Uranian Equinoctial Observations

J. M. Bauer, H. B. Hammel, Leslie A. Young, C. B. Olkin, J. D. Goguen, M. Hicks, B. Schmidt, V. Lainey, N. J. Chanover, C. Miller, C. A. Hibbitts, K. H. Baines, J. Arlot, A. Fitzsimmons, B. J. Buratti

Research output: Contribution to conferencePaper


In December of 2007, the planet Uranus passed through its northern hemisphere spring equinox. The northernmost latitudes of the planet and regular satellites were exposed to sunlight for the first time in 42 years. Unique circumstances during the equinoctial event also concerning the viewing geometries of the rings and satellites provided rare opportunities to determine the physical nature of these elements of the Uranian system and to study the short-term and evolutionary effects of seasonal insolation in the outer solar system. Furthermore, the approaching perspective afforded opportunities to characterize details of surfaces that had not been viewable, even by Voyager 2, since the advent of modern instrumentation. We present preliminary results from these observations made over several nights during the 2006, 2007, and 2008 observing semesters. Our imaging using the Palomar adaptive optics system on the observatory's 200- inch telescope has been used to obtain high-resolution images. These observations have provided constraints on the planet's atmospheric dynamics and structure by monitoring the increasing storm activity and changing large-scale features in the atmosphere, such as the shifting polar collar, and sampling the vertical structure from multiple planetary occultations. These same images also provide unique photometric information regarding the ring-system particles by viewing the system from its dark side, accessible only during the 2007 season. Spectral and spectro-photometric observations of the newly exposed surfaces of the major satellites have also been obtained from the IRTF, the SOAR telescope, and Palomar 200-inch, including observations of some mutual event phenomena. Acknowledgements: These results are based in part on observations obtained at the Hale Telescope, Palomar Observatory, as part of a collaborative agreement between Caltech, JPL and Cornell University. Some observations were also obtained at the Infrared Telescope Facility, which is operated by the University of Hawaii, using the SpeX near-IR spectrometer and at the SOAR telescope, Cerro Pachon, Chile using the OSIRIS camera.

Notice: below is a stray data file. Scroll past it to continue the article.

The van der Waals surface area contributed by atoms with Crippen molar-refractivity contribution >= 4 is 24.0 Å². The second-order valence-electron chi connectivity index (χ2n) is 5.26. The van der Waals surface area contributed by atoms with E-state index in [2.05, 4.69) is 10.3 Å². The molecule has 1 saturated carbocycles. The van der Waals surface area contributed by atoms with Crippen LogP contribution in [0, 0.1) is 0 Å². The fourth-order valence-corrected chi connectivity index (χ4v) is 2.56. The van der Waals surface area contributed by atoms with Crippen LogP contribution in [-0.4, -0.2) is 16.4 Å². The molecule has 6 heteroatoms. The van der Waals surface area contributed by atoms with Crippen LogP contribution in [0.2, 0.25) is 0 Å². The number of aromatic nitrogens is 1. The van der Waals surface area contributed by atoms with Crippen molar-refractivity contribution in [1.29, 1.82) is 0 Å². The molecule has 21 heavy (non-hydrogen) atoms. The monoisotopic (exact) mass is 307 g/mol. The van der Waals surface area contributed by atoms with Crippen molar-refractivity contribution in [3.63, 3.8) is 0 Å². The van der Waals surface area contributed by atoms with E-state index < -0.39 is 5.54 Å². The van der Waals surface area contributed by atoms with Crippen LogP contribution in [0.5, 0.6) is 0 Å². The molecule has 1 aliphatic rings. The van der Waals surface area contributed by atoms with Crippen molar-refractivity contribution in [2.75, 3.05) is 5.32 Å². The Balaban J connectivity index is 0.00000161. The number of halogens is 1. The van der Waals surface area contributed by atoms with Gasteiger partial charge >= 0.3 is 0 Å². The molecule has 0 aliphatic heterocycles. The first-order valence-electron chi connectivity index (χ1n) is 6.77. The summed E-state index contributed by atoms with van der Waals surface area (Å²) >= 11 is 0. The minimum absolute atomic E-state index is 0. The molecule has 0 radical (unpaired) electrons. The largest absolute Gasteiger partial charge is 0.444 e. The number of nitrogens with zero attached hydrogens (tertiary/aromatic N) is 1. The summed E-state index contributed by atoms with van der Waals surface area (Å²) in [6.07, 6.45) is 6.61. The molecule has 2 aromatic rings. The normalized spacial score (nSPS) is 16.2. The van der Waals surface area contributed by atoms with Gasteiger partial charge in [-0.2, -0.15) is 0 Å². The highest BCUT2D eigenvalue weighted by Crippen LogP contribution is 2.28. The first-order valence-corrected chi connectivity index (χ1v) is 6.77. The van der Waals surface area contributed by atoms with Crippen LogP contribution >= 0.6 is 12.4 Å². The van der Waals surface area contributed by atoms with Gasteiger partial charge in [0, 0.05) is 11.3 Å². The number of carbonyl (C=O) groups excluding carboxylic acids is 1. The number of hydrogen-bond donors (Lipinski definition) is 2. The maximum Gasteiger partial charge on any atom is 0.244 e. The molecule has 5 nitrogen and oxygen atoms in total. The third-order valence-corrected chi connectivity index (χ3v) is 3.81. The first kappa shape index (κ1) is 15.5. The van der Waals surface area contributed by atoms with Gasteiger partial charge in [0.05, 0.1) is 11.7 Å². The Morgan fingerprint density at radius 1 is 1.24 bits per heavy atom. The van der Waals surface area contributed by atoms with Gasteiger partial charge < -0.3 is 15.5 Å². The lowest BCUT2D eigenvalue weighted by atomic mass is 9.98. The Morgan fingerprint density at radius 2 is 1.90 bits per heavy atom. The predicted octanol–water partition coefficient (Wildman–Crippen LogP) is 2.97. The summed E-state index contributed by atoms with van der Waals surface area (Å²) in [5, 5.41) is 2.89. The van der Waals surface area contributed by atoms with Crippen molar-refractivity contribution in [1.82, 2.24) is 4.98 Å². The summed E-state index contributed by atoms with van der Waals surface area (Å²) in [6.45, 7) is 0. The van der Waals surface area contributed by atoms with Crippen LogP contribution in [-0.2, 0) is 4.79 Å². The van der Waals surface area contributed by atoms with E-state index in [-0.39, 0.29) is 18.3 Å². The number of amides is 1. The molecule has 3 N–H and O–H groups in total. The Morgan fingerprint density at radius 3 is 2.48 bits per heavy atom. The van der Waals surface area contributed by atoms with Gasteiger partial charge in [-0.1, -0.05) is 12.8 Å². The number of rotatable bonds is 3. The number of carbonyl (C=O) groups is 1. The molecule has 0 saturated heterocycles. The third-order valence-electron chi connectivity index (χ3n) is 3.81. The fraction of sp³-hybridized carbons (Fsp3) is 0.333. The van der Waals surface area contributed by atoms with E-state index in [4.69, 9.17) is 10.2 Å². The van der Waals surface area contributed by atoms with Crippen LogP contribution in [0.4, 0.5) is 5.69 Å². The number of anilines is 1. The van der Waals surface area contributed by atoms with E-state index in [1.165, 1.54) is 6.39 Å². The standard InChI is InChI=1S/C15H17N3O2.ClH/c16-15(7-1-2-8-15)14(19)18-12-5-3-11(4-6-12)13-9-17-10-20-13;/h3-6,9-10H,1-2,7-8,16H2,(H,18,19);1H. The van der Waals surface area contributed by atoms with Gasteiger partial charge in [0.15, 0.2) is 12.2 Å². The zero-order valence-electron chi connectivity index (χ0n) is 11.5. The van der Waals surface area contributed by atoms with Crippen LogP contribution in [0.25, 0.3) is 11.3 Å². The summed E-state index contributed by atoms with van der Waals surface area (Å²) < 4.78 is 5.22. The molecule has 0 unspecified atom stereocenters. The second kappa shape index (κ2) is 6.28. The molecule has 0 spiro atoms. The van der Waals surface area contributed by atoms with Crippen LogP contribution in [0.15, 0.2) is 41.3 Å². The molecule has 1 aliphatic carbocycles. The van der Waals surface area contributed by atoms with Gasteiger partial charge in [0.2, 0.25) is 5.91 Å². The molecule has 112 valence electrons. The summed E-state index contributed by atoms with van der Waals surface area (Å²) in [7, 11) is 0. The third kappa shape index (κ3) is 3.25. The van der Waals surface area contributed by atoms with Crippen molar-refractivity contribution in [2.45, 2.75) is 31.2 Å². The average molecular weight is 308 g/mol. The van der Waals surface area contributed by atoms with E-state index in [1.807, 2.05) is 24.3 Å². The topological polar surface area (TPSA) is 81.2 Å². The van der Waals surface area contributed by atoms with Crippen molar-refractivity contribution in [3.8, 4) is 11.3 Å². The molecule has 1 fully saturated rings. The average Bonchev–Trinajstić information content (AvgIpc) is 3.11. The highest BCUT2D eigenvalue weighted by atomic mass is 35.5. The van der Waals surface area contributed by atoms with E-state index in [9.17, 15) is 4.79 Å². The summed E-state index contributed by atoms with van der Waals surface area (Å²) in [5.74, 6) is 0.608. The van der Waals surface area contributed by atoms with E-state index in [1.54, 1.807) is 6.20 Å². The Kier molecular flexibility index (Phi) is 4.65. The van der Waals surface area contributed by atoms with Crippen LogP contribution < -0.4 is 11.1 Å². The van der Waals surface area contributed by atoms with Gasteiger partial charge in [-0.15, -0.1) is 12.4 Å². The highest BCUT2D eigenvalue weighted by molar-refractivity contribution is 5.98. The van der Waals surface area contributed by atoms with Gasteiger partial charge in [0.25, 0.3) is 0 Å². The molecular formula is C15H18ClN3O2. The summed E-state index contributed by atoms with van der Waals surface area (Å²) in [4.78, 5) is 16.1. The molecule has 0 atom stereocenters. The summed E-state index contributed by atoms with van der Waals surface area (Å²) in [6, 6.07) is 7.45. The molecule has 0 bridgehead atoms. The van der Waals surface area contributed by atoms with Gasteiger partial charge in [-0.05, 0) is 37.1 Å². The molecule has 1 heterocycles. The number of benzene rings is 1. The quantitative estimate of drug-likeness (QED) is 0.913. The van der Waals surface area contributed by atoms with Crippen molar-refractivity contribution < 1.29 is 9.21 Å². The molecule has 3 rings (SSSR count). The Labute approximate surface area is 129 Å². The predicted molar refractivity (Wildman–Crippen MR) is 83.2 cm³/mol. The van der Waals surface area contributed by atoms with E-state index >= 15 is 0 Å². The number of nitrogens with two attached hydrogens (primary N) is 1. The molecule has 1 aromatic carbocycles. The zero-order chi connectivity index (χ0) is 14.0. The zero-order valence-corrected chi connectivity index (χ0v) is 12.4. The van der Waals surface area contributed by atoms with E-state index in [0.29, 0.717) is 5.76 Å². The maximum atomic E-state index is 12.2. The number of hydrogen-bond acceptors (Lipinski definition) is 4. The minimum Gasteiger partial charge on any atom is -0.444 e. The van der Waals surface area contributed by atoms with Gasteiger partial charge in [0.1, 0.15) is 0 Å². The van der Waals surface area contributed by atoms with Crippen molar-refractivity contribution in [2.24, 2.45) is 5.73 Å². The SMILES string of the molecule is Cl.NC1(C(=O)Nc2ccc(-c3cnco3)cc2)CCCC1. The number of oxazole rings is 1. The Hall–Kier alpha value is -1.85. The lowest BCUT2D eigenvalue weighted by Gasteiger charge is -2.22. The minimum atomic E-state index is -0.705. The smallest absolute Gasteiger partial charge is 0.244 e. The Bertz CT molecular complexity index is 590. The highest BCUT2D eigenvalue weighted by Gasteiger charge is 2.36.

Original languageEnglish
Publication statusPublished - 01 Dec 2008


  • 5704 Atmospheres (0343
  • 1060)
  • 5754 Polar regions
  • 5759 Rings and dust
  • 6290 Uranian satellites


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